A young carnival worker wins the lottery and gets taken in by an upper class socialite who may or may not have his best intentions at heart.
Rainer Werner Fassbinder was a filmmaker who put it all into his art. Highly prolific he created 36 films in his short life that were parallel to his own personal struggles and tribulations. He is an inspiration for me as an artist because he was not afraid to let you know how messed up we all are at times and to examine the worst in human nature. This film is one of his best films and one that makes you uncomfortable down to the core as we all can relate to the feeling of self-deception through the act of buying others.
Franz Bieberkopf or Fox (Played by Rainer Werner Fassbinder) is a naïve carnival worker who is the Talking Head. He lives with his sister who is a raging alcoholic and his boyfriend has been recently incarcerated for tax fraud. Every day he spends his hard earned marks to purchase a lottery ticket for a better life as he is now unemployed due to his boyfriend (Carnival Boss) incarceration.
One day he loses his money and decides to pick up someone to provide him with the money to purchase another lottery ticket. He meets a posh older gentleman who drives him around town but doesn’t loan Fox the money. He enters into a flower shop and swindles the money from the shop keeper and drives pressures his John to drive to the ticket agent before it closes at 6.
Later on in the film, Fox is shown dressed more polished at a plush party where the gentleman who drove him Max (Played Karlheinz Boehm) introduces him to Eugen (played by Peter Chatel). One thing I love about the acting in Fassbinder’s films is that the actors are rarely affected. Their performances may be stylized but they fit within the context of the films very well. Jean Luc Godard was the master of this understated melodrama in films, where the characters are so guarded that they become human in their need to ascend whatever ladder they wish to climb up on. Fassbinder learned well and it provides a solid punch in this film.
Eugen and Fox move in together and seem to be having some problems. Eugen is cold and detached to Fox’s doting and intense energy. The dynamics between the two actors makes this film really shine because it is so true to life in the sense that you really feel as if Fox wants to be Eugen so bad that he is willing to sell his soul to have a glimpse of what Eugen provides. Peter Chatel is great as Eugen. He evokes a great sense of sadness from the audience as well as disdain. Even though he leaves his lover to be with Fox you can tell he doesn’t love anything but image itself and that is very telling of the materialism that all of the characters are victims of in this film.
Fox quickly begins to burn through his lottery money on Eugen as well as alienating his former life. The scenes of culture class are the funniest to me because Fox’s coarseness and Eugen trying to hold back his disgust make for very telling cinema. The scene where Eugen has to describe a French meal in coarse German was very hilarious because Fox didn’t get it. Eugen eventually hooks Fox into buying the debt to his Father’s company to save it from Bankruptcy in a rather shoddy fashion.
Eugen proceeds to encourage Fox to spend money frivolously and Fox does as he is told. He spends money on a new car, new clothes from Eugen’s ex-boyfriends shop. He spends so much money that you start to wonder when he is going to see he is getting swindled but he never lets up.
One of the things I admire about Fassbinder is his use of set and color. It is like a Grimm fairy tale of the innocent naïve youth being eaten up by the vicious wolf. The colors are bright and vibrant but the story line is so dark that it creates a really interesting dichotomy to witness as an audience member. The latter parts of the film like the bar scenes and the scenes with Eugen are always in darker cooler colors while Fox’s earlier parts are always bright and vivid. I love that.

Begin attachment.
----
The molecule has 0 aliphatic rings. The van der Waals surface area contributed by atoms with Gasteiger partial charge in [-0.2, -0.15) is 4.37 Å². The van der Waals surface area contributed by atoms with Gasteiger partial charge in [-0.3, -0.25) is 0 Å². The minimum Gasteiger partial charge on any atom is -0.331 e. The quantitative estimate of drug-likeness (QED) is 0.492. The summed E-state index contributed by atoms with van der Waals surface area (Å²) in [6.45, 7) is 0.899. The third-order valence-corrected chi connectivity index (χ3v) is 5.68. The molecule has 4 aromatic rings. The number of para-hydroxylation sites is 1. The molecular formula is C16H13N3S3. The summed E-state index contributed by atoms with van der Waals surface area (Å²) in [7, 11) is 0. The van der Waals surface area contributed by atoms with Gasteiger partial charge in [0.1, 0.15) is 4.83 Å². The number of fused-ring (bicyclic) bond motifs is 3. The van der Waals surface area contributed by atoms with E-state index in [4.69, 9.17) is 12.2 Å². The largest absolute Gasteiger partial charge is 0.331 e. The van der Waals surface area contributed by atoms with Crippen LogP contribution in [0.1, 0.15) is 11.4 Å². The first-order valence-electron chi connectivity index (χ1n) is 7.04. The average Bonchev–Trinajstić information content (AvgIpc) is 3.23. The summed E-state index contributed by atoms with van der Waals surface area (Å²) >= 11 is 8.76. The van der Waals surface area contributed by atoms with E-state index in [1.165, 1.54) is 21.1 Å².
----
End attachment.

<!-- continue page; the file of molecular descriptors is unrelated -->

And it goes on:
They have a party at Fox’s house where he lends his former lover money 30,000 marks in which Eugen gets rather defensive about. The 3rdact of the film is when Eugen starts to bring his scheme to fruition Fox had been working at Eugen’s father’s factory for free but finds out that they have been disguising his “interest payments” as salary for Fox. The apartment is used as collateral when Fox messes up a machine in the factory. Fox is now homeless. His sister is upset at him for abandoning her for bourgeoisie aspirations so he is not allowed back into her apartment. He sells his expensive car for less than what he paid just to have some money to live on. Fox goes to a bar and becomes paranoid that everyone is using him for money when some American Soldiers proposition him for sex and he throws money at the man he stole money from originally in the flower shop.
Fox eventually kills himself by ingesting pills and is robbed by two young boys in the police station. His ex-boyfriend and Max pass over his body and go about their way as not to get involved.
For me this film is not about the sexuality of the characters as it is about the consumptive nature of wild unfettered materialism that showcases the inner animalistic tendencies of our natures. I know not everyone will like this film but it is incredibly provocative and I believe one of Rainer’s best films as its lessons have withstood the test of time.
The characters are the most developed and full in probably any film of his and he really practices great restraint as to make them as concise as possible. The pacing is swift which is incredible for Rainer Fassbinder whose films can become lugubrious with director affectations for actors. It’s a great film because it is distinct. The message is clear that we are all victims of our need to dehumanize ourselves through money.
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